In the wake of the recent racially-motivated mass shooting in Buffalo as well as the 5th Circuit Court of Appeals decision suspending the temporary injunction of the Texas social media law HB 20, progressive groups are sounding the alarm about the potentially catastrophic effects of the controversial Texas law and its radical measures regarding content moderation.
At a May 17 virtual press conference, a number of content moderation activists met with the media to discuss the law and its future implications. The conference was convened by the group Chamber of Progress, self-described as a “center-left tech industry policy coalition promoting technology’s progressive future.” Adam Kovacevich, the group’s founder and CEO, hosted the proceedings.
“What’s clear in the wake of this tragedy is to stop the spread of white supremacist ideology,” Kovcevich said. “Hate speech and harassment are allowed by the Firstmendment, but they don’t have to be allowed by the platforms’ content policies.”
Racial animus is not the only scary consequence of an unregulated social media platform. Anti-LGBTQ messaging already runs rampant online, and the returning conservative extremism surrounding the issue could further strengthen its presence in a space that sometimes serves as a respite for those struggling with personal identities.
“Those struggling with discrimination are often going to social media sites before they even talk to their own families,” said Carlos Gutierrez, the deputy director and general counsel of the online-focus queer advocacy group LGBT Tech. “It’s always been a critical tool for ensuring the safety of LGBTQ individuals, and the law could make these platforms unusable for them. Harassers’ viewpoints are protected or even prioritized under this new bill.”
One of the press conference’s key speakers was Texas state representative Jon Rosenthal, a Democrat who represents the Houston suburbs of Cypress and Jersey Village. Rosenthal, a member of the Jewish community, has been a particularly passionate advocate surrounding the moderation of online hate speech.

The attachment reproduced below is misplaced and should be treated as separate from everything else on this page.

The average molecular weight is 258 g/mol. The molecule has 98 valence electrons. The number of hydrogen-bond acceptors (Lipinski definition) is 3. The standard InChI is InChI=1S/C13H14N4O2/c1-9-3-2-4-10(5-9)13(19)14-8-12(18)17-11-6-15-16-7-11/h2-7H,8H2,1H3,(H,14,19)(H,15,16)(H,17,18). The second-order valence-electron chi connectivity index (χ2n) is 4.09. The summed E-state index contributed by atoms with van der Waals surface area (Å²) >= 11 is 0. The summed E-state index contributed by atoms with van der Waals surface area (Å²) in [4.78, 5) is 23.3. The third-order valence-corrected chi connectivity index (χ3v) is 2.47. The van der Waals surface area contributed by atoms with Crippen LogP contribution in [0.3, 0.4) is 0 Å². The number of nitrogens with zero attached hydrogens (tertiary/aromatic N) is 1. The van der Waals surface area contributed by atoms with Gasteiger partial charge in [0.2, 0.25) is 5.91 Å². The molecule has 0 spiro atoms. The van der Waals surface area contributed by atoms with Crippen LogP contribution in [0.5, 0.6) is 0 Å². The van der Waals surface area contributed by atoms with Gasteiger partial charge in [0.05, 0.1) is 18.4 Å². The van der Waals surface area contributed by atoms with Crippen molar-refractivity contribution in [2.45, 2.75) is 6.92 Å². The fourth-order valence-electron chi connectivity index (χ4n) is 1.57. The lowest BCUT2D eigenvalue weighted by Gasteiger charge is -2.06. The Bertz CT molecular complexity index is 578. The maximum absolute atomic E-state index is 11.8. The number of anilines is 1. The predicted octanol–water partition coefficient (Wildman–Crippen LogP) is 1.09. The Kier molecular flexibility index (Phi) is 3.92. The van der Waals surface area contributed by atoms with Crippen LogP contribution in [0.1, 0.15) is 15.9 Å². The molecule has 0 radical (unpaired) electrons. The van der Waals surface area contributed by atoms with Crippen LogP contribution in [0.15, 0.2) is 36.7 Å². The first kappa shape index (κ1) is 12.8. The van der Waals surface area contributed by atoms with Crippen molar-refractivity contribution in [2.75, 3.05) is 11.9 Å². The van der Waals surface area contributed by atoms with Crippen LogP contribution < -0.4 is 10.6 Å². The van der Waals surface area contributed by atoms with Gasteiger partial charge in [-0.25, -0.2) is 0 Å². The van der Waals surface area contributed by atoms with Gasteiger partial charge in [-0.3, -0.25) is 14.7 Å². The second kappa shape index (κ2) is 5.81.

“You shouldn’t be allowed to say these things for the same reason you’re not allowed to shout fire in a crowded building: it’s dangerous,” Rosenthal declared. “We all have to be working together to fight against this kind of hate.”
Nevertheless, most Texas Republicans have been unwilling to compromise in what has become a major priority for the party’s leadership. Even on the most common-sense regulations like Holocaust denialism and the promotion of domestic and international terrorism, Republicans declined to compromise their extremist, unconstitutional bill.
“Some of the conservatives didn’t like the content of this law, but leadership priorities get voted for,” Rosenthal continued. “They didn’t have a lot of choice about that within the structure of their caucus.”
To that end, Texas Republicans are moving full steam ahead with their attack on social media content moderation. Soon after the activists’ press conference, Texas Attorney General Ken Paxton filed a petition calling on the Supreme Court to reject an emergency application to stay the 5th Circuit’s decision on the basis of regulating these modern “common carriers” a la telephone and telegraph companies.
Though they claim to be anti-regulation in nearly all matters of private commerce, it appears Republicans find the need to step in if sentiments of racism, homophobia, and terrorism cannot be shared as widely as possible.
Activists like Elizabeth Banker, Chamber of Progress’s VP of legal advocacy, are already engaged in preventing this oncoming social media nightmare and are optimistic for the coming legal battles.
“We are supporting the parties to the litigation,” Banker said. “There are numerous problems with the law, and it’s really impossible for compliance. A number of groups filed other amicus briefs, and we’ll be watching to see what happens.”